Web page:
After completing the course, students will have a good understanding of developments in world politics after the Second World War, particularly the factors underlying the Cold War and its active parties, as well as interaction between the various parties. Students will be able to set the importance and mutual interaction of various factors into context, in addition to which they will have familiarised themselves (through writing an essay) with a central case chosen by themselves.
An advanced general overview of the international politics of the Cold War, examined in interaction with the internal processes of various regions and societies. A global perspective is an essential part of the course. A chosen special question will be studied further, opening a window also to broader trends.
Literature required for the book examination
Choose four books from the following:
· Autio-Sarasmo & Miklossy (eds.): Reassessing Cold War Europe
· Hixson, Walter L.: Parting the Curtain, Propaganda, Culture, and the Cold War
· Krekola: Maailma kylässä 1962
· Rainio-Niemi: The Ideological Cold War. The Politics of Neutrality in Austria and in Finland
· Rentola: Vallankumouksen aave
· Sarotte, Mary Elise: The Collapse: The Accidental Opening of the Berlin Wall (2014)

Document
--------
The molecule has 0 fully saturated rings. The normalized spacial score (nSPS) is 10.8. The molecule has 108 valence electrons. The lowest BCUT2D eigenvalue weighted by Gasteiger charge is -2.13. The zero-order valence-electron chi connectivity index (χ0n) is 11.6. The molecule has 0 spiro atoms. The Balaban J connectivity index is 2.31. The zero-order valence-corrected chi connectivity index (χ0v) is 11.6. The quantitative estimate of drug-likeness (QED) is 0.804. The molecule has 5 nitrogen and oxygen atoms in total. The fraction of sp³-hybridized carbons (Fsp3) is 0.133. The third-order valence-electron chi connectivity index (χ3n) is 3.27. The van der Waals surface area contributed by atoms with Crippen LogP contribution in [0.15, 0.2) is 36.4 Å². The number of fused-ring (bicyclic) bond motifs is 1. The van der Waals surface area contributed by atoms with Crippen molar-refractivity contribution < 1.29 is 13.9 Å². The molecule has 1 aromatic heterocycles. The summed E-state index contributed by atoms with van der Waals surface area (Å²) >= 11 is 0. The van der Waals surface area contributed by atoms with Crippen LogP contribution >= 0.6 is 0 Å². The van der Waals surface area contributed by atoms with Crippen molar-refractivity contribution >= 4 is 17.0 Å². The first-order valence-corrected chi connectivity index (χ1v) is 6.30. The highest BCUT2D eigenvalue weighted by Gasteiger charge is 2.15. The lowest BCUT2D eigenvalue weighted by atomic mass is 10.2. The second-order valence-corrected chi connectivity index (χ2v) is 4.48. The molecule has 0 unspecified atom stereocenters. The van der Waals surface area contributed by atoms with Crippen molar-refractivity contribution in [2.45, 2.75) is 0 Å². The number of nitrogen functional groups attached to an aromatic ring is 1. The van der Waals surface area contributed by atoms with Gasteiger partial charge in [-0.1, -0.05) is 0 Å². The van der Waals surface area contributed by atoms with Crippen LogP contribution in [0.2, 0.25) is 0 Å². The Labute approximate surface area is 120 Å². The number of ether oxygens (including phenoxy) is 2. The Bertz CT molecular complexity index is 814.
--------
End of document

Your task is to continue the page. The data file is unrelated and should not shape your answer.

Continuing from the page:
· Suri: Power and Protest. Global Revolution and the Rise of Détente
· Haslam: Russia’s Cold War
Literature for the essays (Depending on the topic, others may also be used.)
· Aunesluoma: Britain, Sweden and the Cold War: Understanding Neutrality
· Dean, Robert D.: Imperial Brotherhood. Gender and the Making of the Cold War Foreign Policy
· Hentilä: Kaksi Saksaa ja Suomi
· Service: The End of the Cold War
· Westad: The Global Cold War
· Zubok: A Failed Empire: The Soviet Union in the Cold War
Graded on a scale of 0 to 5. All completed components will be taken into account in assessment, while self-assessment is promoted.
Instructions for examinations
- Faculty examinations are held in Porthania (Yliopistonkatu 3).
- Faculty examinations begin at 9.00. Students must arrive by 9.30 and may leave no earlier than 9.30.
- Students may take only writing utensils with them to their seats (no bags etc.). No programmable calculators or dictionaries are allowed.
- Mobile phones must be switched off.
- Examination answers must be returned to the invigilator in the examination envelope.
- Students must provide proof of identity when submitting their answers.
a) The course is implemented as contact and/or online teaching, including literature and assignments (students of the Study Track in Political History).
b) Independent written assignments under supervision
c) A book examination
Annual completion methods will be specified in the teaching programme.